The Road, though undeniably bleak, ends on a note of hope. The boy has learned to "carry the fire." In other words, his father was successful in teaching him not only how to survive but especially how to maintain their basic code of morality and right action under the most challenging and depressing conditions. Even though the boy's mother gave up, they will not do the same—they will not become suicidal, they will not become raiders, slavers, rapists, or cannibals. They will maintain their humanity despite the unrelenting grey desolation that has led so many around them sink to the level of predatory beasts.
After enduring so many hardships, the father and his son are successful in their quest to follow the road to the coast. The father completed his mission before his death. The boy stays with his father's corpse. Perhaps he is not sure what to do next. His father trained him not to be taken alive by raiders to be tortured, enslaved, or cannibalized. That is what the last bullets in the gun were for—just in case. Other than that, he was to carry on and "carry the fire."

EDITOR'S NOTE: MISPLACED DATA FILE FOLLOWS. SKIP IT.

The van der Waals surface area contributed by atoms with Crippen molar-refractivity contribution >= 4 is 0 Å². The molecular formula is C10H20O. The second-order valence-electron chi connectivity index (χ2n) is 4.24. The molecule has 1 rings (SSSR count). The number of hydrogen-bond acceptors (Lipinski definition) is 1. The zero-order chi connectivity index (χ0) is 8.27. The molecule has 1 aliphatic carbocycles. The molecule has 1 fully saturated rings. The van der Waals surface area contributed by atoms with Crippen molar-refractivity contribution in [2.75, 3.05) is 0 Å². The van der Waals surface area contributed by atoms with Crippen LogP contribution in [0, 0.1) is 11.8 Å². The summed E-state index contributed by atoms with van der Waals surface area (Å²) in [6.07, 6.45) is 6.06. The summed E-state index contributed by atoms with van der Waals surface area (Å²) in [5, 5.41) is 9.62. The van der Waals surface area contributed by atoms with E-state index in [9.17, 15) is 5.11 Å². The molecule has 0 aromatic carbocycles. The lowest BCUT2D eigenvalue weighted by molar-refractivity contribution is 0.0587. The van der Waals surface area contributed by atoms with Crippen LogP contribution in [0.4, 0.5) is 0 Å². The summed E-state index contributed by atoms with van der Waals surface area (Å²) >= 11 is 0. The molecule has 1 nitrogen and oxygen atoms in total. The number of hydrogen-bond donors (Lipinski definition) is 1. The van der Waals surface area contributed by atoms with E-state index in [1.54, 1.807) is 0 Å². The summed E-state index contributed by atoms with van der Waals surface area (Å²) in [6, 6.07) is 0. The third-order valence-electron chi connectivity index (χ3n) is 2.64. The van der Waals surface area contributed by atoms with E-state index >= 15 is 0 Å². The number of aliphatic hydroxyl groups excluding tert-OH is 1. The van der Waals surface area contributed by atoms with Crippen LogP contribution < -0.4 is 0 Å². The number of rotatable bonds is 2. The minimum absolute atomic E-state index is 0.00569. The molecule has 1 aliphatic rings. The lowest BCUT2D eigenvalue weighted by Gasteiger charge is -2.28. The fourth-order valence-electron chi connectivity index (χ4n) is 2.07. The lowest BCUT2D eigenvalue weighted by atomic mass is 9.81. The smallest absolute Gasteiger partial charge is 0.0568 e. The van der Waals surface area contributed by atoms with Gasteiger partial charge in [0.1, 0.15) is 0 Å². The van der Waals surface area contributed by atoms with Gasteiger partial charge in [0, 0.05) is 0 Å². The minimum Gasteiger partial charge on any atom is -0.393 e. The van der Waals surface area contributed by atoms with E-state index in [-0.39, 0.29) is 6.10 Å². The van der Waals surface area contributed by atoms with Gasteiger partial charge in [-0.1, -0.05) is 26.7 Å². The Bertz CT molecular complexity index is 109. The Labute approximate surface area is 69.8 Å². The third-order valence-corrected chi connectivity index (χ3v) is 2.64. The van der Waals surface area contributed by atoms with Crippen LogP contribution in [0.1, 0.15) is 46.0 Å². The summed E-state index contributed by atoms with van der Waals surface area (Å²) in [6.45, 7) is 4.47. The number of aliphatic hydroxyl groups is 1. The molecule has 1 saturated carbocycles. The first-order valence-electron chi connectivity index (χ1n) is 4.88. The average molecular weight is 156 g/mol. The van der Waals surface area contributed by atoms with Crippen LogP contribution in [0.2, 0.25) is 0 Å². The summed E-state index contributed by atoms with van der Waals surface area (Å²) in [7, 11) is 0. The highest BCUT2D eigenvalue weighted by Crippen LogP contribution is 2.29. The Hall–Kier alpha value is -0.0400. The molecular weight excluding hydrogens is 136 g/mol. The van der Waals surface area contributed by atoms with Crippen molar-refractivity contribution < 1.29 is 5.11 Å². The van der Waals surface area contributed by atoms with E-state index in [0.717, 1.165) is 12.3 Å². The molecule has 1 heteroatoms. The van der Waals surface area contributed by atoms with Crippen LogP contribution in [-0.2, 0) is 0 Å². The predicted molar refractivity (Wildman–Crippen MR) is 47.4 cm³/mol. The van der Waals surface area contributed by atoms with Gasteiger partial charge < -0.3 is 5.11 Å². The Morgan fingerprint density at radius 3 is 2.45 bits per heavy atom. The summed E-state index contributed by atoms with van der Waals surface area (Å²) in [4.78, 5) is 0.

Eventually, another group of "good guys," a mother and father with children, find the boy and adopt him into their family. This shows us that the entire struggle was worthwhile. The struggle of the father and son was not in vain. In this new family, the goodness in humanity will survive in spite of the badness all around them. That is the message of hope that I found at the end of The Road.